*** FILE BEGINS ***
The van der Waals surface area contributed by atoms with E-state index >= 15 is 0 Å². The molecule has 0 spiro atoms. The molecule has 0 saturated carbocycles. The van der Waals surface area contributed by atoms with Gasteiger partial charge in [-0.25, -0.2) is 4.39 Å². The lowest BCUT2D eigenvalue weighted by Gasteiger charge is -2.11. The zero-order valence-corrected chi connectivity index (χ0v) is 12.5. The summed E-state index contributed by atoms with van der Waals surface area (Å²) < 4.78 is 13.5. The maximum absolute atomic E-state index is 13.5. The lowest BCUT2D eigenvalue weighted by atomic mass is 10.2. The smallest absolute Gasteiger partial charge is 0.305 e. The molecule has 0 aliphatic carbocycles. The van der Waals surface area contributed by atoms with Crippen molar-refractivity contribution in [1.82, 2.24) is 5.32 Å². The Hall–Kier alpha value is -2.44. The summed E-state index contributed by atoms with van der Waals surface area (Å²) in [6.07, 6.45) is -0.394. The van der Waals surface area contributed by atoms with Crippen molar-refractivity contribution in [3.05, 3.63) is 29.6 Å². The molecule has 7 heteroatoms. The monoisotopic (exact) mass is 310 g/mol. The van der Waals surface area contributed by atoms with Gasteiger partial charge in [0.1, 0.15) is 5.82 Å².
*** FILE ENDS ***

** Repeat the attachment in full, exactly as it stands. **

The van der Waals surface area contributed by atoms with E-state index >= 15 is 0 Å². The molecule has 0 spiro atoms. The molecule has 0 saturated carbocycles. The van der Waals surface area contributed by atoms with Gasteiger partial charge in [-0.25, -0.2) is 4.39 Å². The lowest BCUT2D eigenvalue weighted by Gasteiger charge is -2.11. The zero-order valence-corrected chi connectivity index (χ0v) is 12.5. The summed E-state index contributed by atoms with van der Waals surface area (Å²) < 4.78 is 13.5. The maximum absolute atomic E-state index is 13.5. The lowest BCUT2D eigenvalue weighted by atomic mass is 10.2. The smallest absolute Gasteiger partial charge is 0.305 e. The molecule has 0 aliphatic carbocycles. The van der Waals surface area contributed by atoms with Crippen molar-refractivity contribution in [1.82, 2.24) is 5.32 Å². The Hall–Kier alpha value is -2.44. The summed E-state index contributed by atoms with van der Waals surface area (Å²) in [6.07, 6.45) is -0.394. The van der Waals surface area contributed by atoms with Crippen molar-refractivity contribution in [3.05, 3.63) is 29.6 Å². The molecule has 7 heteroatoms. The monoisotopic (exact) mass is 310 g/mol. The van der Waals surface area contributed by atoms with Gasteiger partial charge in [0.1, 0.15) is 5.82 Å².